The American flag is a powerful symbol that evokes strong emotions in many citizens. As a result, few methods of political protest are as offensive—or as potentially effective at attracting public attention—as flag burning. Although incidents of flag burning in the United States are relatively rare, law-makers have enacted flag-desecration statutes and even proposed a federal constitutional amendment that would prohibit flag burning. Supporters of these efforts believe they are necessary to preserve the flag as a cherished emblem of national unity. Opponents argue that flag burning constitutes a means of expressing dissent that is, and must remain, fully protected by the First Amendment. In a pair of cases decided in 1989 and 1990, the U.S. Supreme Court held that the First Amendment protects flag burning as a type of Symbolic Speech. Since then, proposals for a flagdesecration amendment to the Constitution have been introduced frequently in Congress, but so far none has gathered the two-thirds support in the Senate needed for passage. Is Flag Burning ‘‘Speech’’? The First Amendment ensures the right to free speech; it does not prohibit the government from regulating behavior. Flag burning certainly communicates a message, but it does so through an act and without the necessity of words. Could the government therefore treat flag burning as illegal conduct, rather than as protected expression?
The Supreme Court dodged the question when it first emerged in the 1960s in Street v. New York (1969). In that case, decorated war veteran Sydney Street burned a flag on a Brooklyn street corner after learning that civil rights activist James Meredith had been shot by a sniper in Mississippi. Street told the gathered crowd, ‘‘We don’t need no damn flag,’’ and explained to a police officer that ‘‘If they let that happen to Meredith we don’t need an American flag.’’ Street was convicted under a New York statute that criminalized flag desecration, as well as the expression of contemptuous words about the flag. Although the Supreme Court overturned Street’s conviction on First Amendment grounds, the decision rested on the conclusion that Street had been punished for his offensive language, rather than for his act of flag burning.
In related contexts, however, the Court had already recognized that expressive conduct could qualify as speech entitled to a measure of First Amendment protection. For example, in Stromberg v. California (1931), the Court overturned a woman’s conviction under a California law that prohibited public use or display of a red flag ‘‘as a sign, symbol or emblem of opposition to organized government,’’ noting that the ban interfered with free political discussion. And in a famous case involving a war protestor who burned his draft card, United States v. O’Brien (1968), the Court outlined a test for determining when government regulation is justified in symbolic speech cases. According to that test, the First Amendment requires that government regulation of symbolic speech be content neutral and narrowly tailored to achieve a valid government interest that is unrelated to the suppression of expression.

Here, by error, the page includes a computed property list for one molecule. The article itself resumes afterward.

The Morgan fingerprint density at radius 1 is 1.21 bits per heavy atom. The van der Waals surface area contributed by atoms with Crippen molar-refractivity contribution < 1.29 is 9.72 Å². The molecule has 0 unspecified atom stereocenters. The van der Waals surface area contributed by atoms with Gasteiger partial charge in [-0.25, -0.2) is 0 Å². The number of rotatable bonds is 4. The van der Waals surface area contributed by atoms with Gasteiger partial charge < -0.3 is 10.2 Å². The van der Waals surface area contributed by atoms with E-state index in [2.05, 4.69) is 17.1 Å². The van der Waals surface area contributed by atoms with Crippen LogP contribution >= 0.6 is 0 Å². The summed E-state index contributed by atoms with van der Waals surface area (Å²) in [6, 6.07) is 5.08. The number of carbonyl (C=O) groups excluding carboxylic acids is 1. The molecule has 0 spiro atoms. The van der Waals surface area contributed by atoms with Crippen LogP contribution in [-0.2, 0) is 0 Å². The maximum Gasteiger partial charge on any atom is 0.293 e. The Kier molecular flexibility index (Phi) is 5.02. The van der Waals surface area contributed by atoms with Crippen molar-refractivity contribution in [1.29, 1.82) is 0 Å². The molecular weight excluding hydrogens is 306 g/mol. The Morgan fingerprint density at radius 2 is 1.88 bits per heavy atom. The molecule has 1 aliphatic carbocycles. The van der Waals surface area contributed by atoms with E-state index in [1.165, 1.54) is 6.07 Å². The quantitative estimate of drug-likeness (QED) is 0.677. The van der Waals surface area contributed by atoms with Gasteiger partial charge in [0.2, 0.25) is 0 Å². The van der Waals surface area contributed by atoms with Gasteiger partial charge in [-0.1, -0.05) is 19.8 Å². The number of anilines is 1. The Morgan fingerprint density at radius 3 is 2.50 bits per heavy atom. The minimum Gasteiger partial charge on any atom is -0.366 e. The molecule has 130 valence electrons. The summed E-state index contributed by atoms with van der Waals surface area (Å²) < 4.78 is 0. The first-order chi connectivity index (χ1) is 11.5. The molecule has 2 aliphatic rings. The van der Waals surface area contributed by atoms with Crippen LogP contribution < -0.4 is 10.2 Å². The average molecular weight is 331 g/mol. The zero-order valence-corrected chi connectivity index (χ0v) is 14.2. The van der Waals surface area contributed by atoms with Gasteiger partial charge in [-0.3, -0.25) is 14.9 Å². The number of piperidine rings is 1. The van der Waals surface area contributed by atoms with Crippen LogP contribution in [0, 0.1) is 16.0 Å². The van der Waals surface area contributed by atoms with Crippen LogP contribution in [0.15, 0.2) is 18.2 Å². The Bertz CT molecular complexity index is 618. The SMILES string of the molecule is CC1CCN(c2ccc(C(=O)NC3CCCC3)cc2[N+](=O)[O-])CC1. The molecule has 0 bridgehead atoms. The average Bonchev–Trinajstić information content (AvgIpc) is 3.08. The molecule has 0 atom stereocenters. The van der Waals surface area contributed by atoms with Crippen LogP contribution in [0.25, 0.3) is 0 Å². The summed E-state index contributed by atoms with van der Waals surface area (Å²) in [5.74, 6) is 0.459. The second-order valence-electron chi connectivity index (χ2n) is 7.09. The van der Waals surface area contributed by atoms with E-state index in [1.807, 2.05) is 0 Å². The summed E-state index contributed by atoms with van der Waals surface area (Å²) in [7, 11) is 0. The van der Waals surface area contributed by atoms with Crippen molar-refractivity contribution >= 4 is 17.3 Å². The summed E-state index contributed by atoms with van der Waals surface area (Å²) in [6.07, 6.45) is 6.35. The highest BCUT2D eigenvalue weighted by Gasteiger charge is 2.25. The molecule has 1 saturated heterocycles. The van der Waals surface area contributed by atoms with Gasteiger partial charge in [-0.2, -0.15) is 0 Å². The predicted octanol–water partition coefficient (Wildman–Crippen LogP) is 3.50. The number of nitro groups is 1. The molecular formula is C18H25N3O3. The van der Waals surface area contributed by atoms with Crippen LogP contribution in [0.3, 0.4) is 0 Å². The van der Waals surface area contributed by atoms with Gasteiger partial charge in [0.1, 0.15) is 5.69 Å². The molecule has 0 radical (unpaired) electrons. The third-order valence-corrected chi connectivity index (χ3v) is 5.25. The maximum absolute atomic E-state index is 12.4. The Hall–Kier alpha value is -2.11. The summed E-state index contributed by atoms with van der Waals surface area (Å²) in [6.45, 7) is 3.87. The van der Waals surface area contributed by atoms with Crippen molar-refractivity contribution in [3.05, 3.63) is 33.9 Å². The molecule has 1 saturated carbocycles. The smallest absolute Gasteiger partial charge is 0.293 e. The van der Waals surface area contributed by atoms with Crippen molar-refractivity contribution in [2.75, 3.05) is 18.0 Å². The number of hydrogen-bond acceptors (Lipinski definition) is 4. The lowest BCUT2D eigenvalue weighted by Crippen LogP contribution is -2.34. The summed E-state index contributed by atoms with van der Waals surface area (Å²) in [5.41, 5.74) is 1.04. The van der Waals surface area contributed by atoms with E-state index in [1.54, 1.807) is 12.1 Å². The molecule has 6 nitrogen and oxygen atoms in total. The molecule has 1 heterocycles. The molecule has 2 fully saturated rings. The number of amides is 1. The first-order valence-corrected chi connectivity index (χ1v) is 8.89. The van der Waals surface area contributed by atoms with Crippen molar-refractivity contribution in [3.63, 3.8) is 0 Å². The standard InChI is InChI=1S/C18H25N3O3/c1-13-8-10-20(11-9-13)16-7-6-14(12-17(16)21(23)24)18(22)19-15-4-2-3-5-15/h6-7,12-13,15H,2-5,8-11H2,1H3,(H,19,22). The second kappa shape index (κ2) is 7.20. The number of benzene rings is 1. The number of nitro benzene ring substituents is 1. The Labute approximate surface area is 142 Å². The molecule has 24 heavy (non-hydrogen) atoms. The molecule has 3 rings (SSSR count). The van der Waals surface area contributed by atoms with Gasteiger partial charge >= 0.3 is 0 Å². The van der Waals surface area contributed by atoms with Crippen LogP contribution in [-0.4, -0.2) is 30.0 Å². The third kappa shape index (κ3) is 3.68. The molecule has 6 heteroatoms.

Does all behavior that communicates an idea, therefore, constitute speech protected by the First Amendment? Not necessarily. According to the Court in Spence v. Washington (1974), expressive conduct will only qualify as symbolic speech if an ‘‘intent to convey a particular message was present, and. . .the likelihood was great that the message would be understood by those who viewed it.’’
Texas v. Johnson
The Supreme Court finally addressed the flag-burning issue in Texas v. Johnson (1989), holding by a fiveto- four vote that Gregory Johnson’s conviction under a Texas flag desecration statute violated the First Amendment. Johnson had burned an American flag at the 1984 Republican National Convention in Dallas as part of a public protest against Reagan Administration policies and had been tried, convicted, and sentenced to one year in jail and a $2,000 fine. The statute prohibited any physical mistreatment of the flag ‘‘that the actor knows will seriously offend one or more persons likely to observe or discover his action.’’
Writing for the majority, Justice William Brennan began by confirming that Johnson’s act qualified as symbolic speech under the First Amendment, noting that flag burning in this context clearly conveyed a particular political message. Justice Brennan then looked to see whether the state could justify its prohibition against flag burning in a content-neutral way. The state made two arguments to support Johnson’s conviction: first, that it was necessary to avert a breach of the peace; and second, that it preserved the flag’s unique symbolic value.